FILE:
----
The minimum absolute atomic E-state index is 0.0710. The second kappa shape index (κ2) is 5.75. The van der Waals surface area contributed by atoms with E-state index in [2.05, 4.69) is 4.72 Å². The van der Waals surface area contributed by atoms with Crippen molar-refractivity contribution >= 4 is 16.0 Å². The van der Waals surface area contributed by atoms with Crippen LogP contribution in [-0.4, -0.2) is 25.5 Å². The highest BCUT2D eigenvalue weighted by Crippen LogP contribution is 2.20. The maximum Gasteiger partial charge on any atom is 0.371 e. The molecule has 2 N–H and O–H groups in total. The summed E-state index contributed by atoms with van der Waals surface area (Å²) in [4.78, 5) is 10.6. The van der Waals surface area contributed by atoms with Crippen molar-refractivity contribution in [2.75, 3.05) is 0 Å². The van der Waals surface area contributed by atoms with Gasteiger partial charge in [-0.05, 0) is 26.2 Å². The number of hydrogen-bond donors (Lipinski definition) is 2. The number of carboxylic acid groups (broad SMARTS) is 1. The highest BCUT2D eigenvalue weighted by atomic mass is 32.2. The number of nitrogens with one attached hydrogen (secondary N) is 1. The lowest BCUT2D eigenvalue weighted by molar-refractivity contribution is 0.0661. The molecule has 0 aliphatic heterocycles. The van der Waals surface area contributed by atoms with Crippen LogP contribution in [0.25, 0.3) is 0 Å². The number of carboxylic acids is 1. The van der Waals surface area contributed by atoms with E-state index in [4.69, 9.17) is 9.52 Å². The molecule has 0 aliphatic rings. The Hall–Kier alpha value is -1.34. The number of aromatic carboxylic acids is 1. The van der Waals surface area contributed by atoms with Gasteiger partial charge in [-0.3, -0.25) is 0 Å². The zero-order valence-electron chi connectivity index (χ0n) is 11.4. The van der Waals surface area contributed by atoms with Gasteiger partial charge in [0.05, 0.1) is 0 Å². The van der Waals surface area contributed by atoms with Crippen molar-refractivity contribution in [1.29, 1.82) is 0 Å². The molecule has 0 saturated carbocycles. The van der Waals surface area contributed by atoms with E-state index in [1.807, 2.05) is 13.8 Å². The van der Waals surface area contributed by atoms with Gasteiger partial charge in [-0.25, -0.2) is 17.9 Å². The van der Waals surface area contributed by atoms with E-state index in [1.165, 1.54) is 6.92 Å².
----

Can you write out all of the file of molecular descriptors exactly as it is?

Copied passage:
The minimum absolute atomic E-state index is 0.0710. The second kappa shape index (κ2) is 5.75. The van der Waals surface area contributed by atoms with E-state index in [2.05, 4.69) is 4.72 Å². The van der Waals surface area contributed by atoms with Crippen molar-refractivity contribution >= 4 is 16.0 Å². The van der Waals surface area contributed by atoms with Crippen LogP contribution in [-0.4, -0.2) is 25.5 Å². The highest BCUT2D eigenvalue weighted by Crippen LogP contribution is 2.20. The maximum Gasteiger partial charge on any atom is 0.371 e. The molecule has 2 N–H and O–H groups in total. The summed E-state index contributed by atoms with van der Waals surface area (Å²) in [4.78, 5) is 10.6. The van der Waals surface area contributed by atoms with Crippen molar-refractivity contribution in [2.75, 3.05) is 0 Å². The van der Waals surface area contributed by atoms with Gasteiger partial charge in [-0.05, 0) is 26.2 Å². The number of hydrogen-bond donors (Lipinski definition) is 2. The number of carboxylic acid groups (broad SMARTS) is 1. The highest BCUT2D eigenvalue weighted by atomic mass is 32.2. The number of nitrogens with one attached hydrogen (secondary N) is 1. The lowest BCUT2D eigenvalue weighted by molar-refractivity contribution is 0.0661. The molecule has 0 aliphatic heterocycles. The van der Waals surface area contributed by atoms with Crippen LogP contribution in [0.25, 0.3) is 0 Å². The number of carboxylic acids is 1. The van der Waals surface area contributed by atoms with E-state index in [4.69, 9.17) is 9.52 Å². The molecule has 0 aliphatic rings. The Hall–Kier alpha value is -1.34. The number of aromatic carboxylic acids is 1. The van der Waals surface area contributed by atoms with Gasteiger partial charge in [-0.3, -0.25) is 0 Å². The zero-order valence-electron chi connectivity index (χ0n) is 11.4. The van der Waals surface area contributed by atoms with Gasteiger partial charge in [0.05, 0.1) is 0 Å². The van der Waals surface area contributed by atoms with Crippen molar-refractivity contribution in [1.29, 1.82) is 0 Å². The molecule has 0 saturated carbocycles. The van der Waals surface area contributed by atoms with E-state index in [1.807, 2.05) is 13.8 Å². The van der Waals surface area contributed by atoms with Gasteiger partial charge in [-0.25, -0.2) is 17.9 Å². The van der Waals surface area contributed by atoms with E-state index in [1.165, 1.54) is 6.92 Å².